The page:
Background: A dramatic transformation of cardiothoracic surgical education has evolved over the past few decades. Methods: We begin by presenting recognized catalysts of this change, organized by whom they primarily affect: the trainees, the trainers, and the profession as a whole. Our trainees' prior training is different, and their current demographics and priorities have changed. There is less incentive to teach, with time-honored traditions of education inadequate to meet the needs of trainees. Concurrently, our profession has to adjust to new regulations, increasing financial constraints, and an expanding body of knowledge and technology. To address these issues requires developing new models of education and assessment that can thrive in today's environment. We discuss efforts in the United States and abroad, including new training paradigms ranging from restructuring existing models to novel approaches (eg, competency-based training). Training tools are being developed, such as online instruction, simulation-based learning, and regular student-centered assessments. Finally, models that recognize and reward teaching as a scholarly activity are being implemented. Conclusions: Like the radical advances we have witnessed in surgical therapy, surgical education requires creative and perhaps disruptive changes if we are to continue to produce well-trained additions to our professional ranks.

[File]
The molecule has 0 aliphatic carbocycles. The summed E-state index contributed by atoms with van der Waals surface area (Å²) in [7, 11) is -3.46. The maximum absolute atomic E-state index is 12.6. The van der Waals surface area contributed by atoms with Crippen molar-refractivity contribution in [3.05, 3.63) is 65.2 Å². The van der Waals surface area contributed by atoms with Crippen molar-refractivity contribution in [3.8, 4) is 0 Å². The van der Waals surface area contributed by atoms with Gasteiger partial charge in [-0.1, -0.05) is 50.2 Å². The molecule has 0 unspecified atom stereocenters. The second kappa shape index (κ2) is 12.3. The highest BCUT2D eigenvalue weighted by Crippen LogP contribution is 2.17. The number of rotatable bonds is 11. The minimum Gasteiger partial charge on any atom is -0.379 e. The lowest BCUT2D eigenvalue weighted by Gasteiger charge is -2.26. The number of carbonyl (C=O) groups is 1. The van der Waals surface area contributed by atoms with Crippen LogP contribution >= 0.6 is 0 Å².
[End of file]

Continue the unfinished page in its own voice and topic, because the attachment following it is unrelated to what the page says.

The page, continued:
ASJC Scopus subject areas
- Pulmonary and Respiratory Medicine
- Cardiology and Cardiovascular Medicine